The total value of retail sales in Canada increased 1.0% between August and September, according to Statistics Canada. That was the fifth increase in the past six months.
Total retail spending in September was $38.2 billion, a new all-time high. It was 5% higher than its peak before the recession in September 2008 and 14% higher than when it reached its low-point in the recession in December 2008.
In the latest month, motor vehicle sales were strong (+2.8% period to period), as were electronics and appliance store sales. In the former category, new car dealerships (+3.7%) recorded about the same level of increase as did used car dealers (+3.5%).
Year over year, however, used car sales (+5.7%) have outperformed the new car market (+4.5%). It should be kept in mind that there is a huge disparity between the dollar volume sales of new cars ($6.8 billion in the month, seasonally adjusted) versus used cars ($500 million).
Year-over-year total Canadian retail sales were +4.2%, a decent-enough performance. But it does pale next to the U.S. experience. October retail sales south of the border were +7.6% compared with the same month a year ago.
Speaking of electronic and appliance store sales, U.S. spending in that category was aided in October by the introduction of Apple’s upgraded iPhone. That was a welcome shot in the arm.
There are other forces at work that may serve to rein in U.S. consumer spending in the year ahead.
Specifically, gridlock in Washington may spill over from the government sector to affect the ability of consumers to maintain spending. This threat has been brought on by failure of the so-called bipartisan “super-committee” to come up with a credible deficit reduction plan.
The debt-limit impasse in August was overcome by establishment of a 12-person bipartisan committee (six Democrats and six Republicans) to find $1.2 trillion in accumulated deficit cuts over the next 10 years.
During the past several months, some among government and the media have been calling for the super-committee to “go big” and reduce debt accumulation by $4 trillion. It hardly needs saying how unrealistic that goal has turned out to be.
Should the super-committee fail to reach an agreement – an event which has transpired – an automatic “trigger” mechanism would take effect. This would see across-the-board spending cuts beginning in 2013.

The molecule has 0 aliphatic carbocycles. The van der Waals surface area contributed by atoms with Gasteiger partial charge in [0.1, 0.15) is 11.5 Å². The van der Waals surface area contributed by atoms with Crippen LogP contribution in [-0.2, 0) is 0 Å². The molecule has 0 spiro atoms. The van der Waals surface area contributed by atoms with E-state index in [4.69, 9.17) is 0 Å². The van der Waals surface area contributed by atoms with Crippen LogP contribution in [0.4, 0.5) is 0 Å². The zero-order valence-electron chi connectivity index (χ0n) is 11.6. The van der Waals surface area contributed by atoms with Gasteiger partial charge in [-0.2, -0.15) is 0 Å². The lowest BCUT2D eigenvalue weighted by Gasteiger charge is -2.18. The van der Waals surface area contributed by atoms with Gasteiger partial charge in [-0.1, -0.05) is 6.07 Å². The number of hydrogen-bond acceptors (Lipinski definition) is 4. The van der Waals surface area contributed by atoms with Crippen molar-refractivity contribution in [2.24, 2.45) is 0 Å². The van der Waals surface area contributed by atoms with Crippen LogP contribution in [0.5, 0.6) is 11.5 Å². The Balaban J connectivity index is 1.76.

Note the timing. That’s after the next Presidential election. Such cuts would be applied in equal measure to both domestic and defense programs.
Partisan politics is being blamed for the failure to reach an accord. The Republicans won’t tolerate tax increases in any guise and the Democrats are staunchly defending social security while insisting the rich contribute more to government revenue.
A decision on which way to move – spending cuts or tax increases – has been shifted beyond the next election. The problem is being offloaded onto voters.
This sets a remarkable precedent. Effective governance in the U.S. now lasts about two-and-a-half years. In the final year-and-a-half of a Presidential term, the campaign for the next election brushes aside all other concerns.
(In practical terms, as has just been demonstrated and depending on the swing in a mid-term election, effective governance can last as short as two years.)
There are several incentive tax breaks that are set to expire upon the turn of the year. Chief among these is the payroll tax cut, which is of benefit to millions of middle and low-income American wage-earners.
The question of whether or not unemployment insurance benefits will be extended is also of crucial importance for many people.
Should these measures fail to survive, the overall ability of consumers to finance purchases from income will be reduced.
The optics may look especially bad, with a tax break for the nation’s wealthiest citizens being granted a reprieve as part of the earlier budget negotiations.
With respect to defense spending, there are many Republicans and Democrats who don’t want further steep spending cuts at the Pentagon. The nation’s military leaders have already been assigned the task of trimming nearly half a billion dollars in expenditures as part of earlier initiatives.
President Obama has said he will veto any efforts to alter the legislation authorizing the automatic cuts as required under the “trigger” provisions. Who knows if he’ll stay the course?
This has a number of important implications for Canada. There are the potential cuts to U.S. consumer spending that will be felt across the border through weaker export sales.
There is also a Canadian government financing issue. Economies of scale will play a role in the cost to Ottawa of acquiring F-35 fighter jets.
It’s generally conceded that Washington needs to move full steam ahead on production of the F-35 for the unit cost to be lowered below $100 million per plane.
Ottawa has so far refused to say what it has been budgeting to acquire its proposed full complement of F-35s, but it’s believed the figure is somewhere around $65 million a “pop”.
A big jump in the per-unit price may jeopardize the purchasing program. Or at least make it much more expensive, thereby weakening the long-term outlook for Canada’s savings account.